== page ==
04-20-2017 01:46 PM
My PC started taking 10 minutes to boot! It normally took a couple of minutes even after reinstalling Windows 10. I've tried about everything it seems but after reading a blog among the many, I realized that the Sandisk U100 SSD was not showing up in the BIOS or in the OS. Today I removed the SSD and "presto", it takes about 30 seconds to boot the PC! I've since swapped the order of the HDD and SSD, I've removed the HDD, swapped power connections...none of this resulted in the SSD being detected. Any thoughts or suggesions on what I should do next? If I purchase another SSD I've no idea what to do with it. HELP ;-)...Thanks
04-21-2017 09:42 AM
According to this HP product specs information, your SSD is a 16GB cache drive: https://support.hp.com/us-en/document/c03534739
My own PERSONAL view on this is that since the PC comes with 12GB of memory, you don't need a cache drive for performance.
Others may disagree with me on this, but if it were my PC, I would simply not bother about the failed drive and be glad the PC is booting quickly now.
You could certainly buy a replacement SSD, but I have no idea how you would go about preparing it to be used as a cache drive.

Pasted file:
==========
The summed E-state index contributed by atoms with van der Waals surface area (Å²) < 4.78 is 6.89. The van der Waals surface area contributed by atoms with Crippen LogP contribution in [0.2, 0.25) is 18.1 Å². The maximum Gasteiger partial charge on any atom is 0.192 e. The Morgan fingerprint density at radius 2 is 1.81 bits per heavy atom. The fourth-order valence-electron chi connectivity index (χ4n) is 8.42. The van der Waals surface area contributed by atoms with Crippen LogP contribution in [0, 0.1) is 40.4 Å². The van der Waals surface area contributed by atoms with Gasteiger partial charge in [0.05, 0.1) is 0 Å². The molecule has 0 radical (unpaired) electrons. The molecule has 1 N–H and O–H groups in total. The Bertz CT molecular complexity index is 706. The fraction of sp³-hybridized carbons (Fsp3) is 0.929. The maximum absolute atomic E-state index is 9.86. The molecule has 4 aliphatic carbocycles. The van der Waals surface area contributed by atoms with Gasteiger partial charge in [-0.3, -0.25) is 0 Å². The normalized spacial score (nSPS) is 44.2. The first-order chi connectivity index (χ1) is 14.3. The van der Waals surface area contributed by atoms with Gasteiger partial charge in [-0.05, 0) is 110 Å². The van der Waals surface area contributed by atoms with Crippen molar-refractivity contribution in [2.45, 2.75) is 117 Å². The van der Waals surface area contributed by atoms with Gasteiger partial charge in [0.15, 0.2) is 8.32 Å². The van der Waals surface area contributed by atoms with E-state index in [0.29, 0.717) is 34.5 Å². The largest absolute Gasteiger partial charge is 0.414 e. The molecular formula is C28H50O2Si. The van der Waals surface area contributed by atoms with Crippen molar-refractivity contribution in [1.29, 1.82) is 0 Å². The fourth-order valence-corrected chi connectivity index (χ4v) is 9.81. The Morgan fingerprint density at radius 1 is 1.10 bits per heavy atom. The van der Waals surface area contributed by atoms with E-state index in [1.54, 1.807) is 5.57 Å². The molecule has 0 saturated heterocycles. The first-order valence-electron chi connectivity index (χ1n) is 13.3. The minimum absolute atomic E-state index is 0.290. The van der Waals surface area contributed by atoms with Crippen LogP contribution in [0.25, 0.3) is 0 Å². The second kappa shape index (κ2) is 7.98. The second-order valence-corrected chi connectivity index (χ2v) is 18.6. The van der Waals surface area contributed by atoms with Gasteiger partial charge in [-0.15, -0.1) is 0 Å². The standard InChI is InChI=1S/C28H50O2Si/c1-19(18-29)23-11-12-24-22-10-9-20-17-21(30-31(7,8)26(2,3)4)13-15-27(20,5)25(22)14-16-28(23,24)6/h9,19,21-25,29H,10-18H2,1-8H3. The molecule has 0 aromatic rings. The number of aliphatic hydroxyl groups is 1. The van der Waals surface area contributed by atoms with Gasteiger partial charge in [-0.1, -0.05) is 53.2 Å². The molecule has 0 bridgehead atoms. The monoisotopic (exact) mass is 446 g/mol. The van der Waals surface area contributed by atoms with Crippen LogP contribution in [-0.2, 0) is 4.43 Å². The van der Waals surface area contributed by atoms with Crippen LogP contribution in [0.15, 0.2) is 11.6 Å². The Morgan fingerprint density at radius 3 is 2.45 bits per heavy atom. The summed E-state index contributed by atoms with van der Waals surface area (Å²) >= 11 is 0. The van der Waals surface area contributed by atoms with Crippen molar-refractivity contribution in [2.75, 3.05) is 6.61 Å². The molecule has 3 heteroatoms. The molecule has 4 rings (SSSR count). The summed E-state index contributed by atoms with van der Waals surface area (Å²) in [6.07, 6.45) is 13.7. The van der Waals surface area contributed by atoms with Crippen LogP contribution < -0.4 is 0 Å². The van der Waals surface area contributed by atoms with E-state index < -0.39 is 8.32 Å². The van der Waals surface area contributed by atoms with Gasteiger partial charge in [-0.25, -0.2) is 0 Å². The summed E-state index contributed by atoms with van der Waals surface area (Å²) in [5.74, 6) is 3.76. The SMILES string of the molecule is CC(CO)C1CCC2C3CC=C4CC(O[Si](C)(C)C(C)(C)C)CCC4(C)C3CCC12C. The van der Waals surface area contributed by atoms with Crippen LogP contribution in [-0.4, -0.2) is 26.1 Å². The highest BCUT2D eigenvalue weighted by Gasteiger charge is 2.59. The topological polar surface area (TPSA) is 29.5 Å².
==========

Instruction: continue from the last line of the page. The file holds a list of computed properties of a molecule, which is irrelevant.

***Please mark Accept As Solution if my post solved your problem***
I am a volunteer and I do not work for, nor represent, HP
04-23-2017 09:27 AM
Thank you WAWood. Yes, it appears I don't really need the disk caching SSD but...I'm curious how I would go about configuring a new SSD cache drive replacement in this system. Does anyone have any info or can they point me to documentation that would help me achieve this? Thanks!!!
04-23-2017 09:31 AM
> Any thoughts or suggesions on what I should do next?
Try to connect it as a "slave" disk-drive in another computer.
If it is not detected by that computer, one must conclude that it has "failed".
As the Other Person indicated, your options are either to replace it, or to live without it.
As a guess, if you do replace it, the BIOS on your computer will recognize it, and will configure it as the "cache" drive.
Or, you can enter BIOS SETUP, and "tell" the BIOS that is to be configured as a cache drive.